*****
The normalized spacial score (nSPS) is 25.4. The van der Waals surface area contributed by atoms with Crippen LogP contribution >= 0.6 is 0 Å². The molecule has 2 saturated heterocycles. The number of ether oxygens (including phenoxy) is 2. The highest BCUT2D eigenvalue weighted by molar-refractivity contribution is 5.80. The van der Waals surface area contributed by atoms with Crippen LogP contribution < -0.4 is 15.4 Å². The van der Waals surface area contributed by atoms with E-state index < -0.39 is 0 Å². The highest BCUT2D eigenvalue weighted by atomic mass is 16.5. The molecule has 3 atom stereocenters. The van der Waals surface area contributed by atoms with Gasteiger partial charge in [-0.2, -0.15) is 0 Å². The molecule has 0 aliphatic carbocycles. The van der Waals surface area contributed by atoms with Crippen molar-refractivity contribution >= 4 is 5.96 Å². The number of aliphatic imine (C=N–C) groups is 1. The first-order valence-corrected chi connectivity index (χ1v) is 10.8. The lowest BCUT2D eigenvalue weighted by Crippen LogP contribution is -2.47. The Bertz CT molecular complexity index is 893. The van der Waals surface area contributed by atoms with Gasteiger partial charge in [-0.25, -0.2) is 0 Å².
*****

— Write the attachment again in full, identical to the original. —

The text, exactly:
The normalized spacial score (nSPS) is 25.4. The van der Waals surface area contributed by atoms with Crippen LogP contribution >= 0.6 is 0 Å². The molecule has 2 saturated heterocycles. The number of ether oxygens (including phenoxy) is 2. The highest BCUT2D eigenvalue weighted by molar-refractivity contribution is 5.80. The van der Waals surface area contributed by atoms with Crippen LogP contribution < -0.4 is 15.4 Å². The van der Waals surface area contributed by atoms with E-state index < -0.39 is 0 Å². The highest BCUT2D eigenvalue weighted by atomic mass is 16.5. The molecule has 3 atom stereocenters. The van der Waals surface area contributed by atoms with Gasteiger partial charge in [-0.2, -0.15) is 0 Å². The molecule has 0 aliphatic carbocycles. The van der Waals surface area contributed by atoms with Crippen molar-refractivity contribution >= 4 is 5.96 Å². The number of aliphatic imine (C=N–C) groups is 1. The first-order valence-corrected chi connectivity index (χ1v) is 10.8. The lowest BCUT2D eigenvalue weighted by Crippen LogP contribution is -2.47. The Bertz CT molecular complexity index is 893. The van der Waals surface area contributed by atoms with Gasteiger partial charge in [-0.25, -0.2) is 0 Å².